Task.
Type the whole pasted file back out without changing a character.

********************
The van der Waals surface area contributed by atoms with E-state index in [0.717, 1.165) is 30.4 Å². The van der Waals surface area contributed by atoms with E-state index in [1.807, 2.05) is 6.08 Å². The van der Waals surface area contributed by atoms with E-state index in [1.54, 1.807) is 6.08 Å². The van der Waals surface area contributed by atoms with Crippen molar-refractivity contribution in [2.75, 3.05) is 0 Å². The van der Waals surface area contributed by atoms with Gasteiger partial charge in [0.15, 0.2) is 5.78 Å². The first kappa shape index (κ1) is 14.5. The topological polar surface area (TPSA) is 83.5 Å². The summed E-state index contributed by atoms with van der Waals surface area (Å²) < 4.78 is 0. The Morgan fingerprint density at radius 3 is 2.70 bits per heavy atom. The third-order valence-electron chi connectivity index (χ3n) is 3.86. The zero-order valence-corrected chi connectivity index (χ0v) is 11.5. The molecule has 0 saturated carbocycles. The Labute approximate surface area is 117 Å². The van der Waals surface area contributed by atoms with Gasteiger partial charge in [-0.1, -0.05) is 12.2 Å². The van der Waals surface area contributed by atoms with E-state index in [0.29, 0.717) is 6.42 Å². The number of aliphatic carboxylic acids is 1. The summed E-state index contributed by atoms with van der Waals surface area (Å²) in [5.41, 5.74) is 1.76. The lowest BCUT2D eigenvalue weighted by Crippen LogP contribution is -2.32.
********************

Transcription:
The van der Waals surface area contributed by atoms with E-state index in [0.717, 1.165) is 30.4 Å². The van der Waals surface area contributed by atoms with E-state index in [1.807, 2.05) is 6.08 Å². The van der Waals surface area contributed by atoms with E-state index in [1.54, 1.807) is 6.08 Å². The van der Waals surface area contributed by atoms with Crippen molar-refractivity contribution in [2.75, 3.05) is 0 Å². The van der Waals surface area contributed by atoms with Gasteiger partial charge in [0.15, 0.2) is 5.78 Å². The first kappa shape index (κ1) is 14.5. The topological polar surface area (TPSA) is 83.5 Å². The summed E-state index contributed by atoms with van der Waals surface area (Å²) < 4.78 is 0. The Morgan fingerprint density at radius 3 is 2.70 bits per heavy atom. The third-order valence-electron chi connectivity index (χ3n) is 3.86. The zero-order valence-corrected chi connectivity index (χ0v) is 11.5. The molecule has 0 saturated carbocycles. The Labute approximate surface area is 117 Å². The van der Waals surface area contributed by atoms with Gasteiger partial charge in [-0.1, -0.05) is 12.2 Å². The van der Waals surface area contributed by atoms with E-state index in [0.29, 0.717) is 6.42 Å². The number of aliphatic carboxylic acids is 1. The summed E-state index contributed by atoms with van der Waals surface area (Å²) in [5.41, 5.74) is 1.76. The lowest BCUT2D eigenvalue weighted by Crippen LogP contribution is -2.32.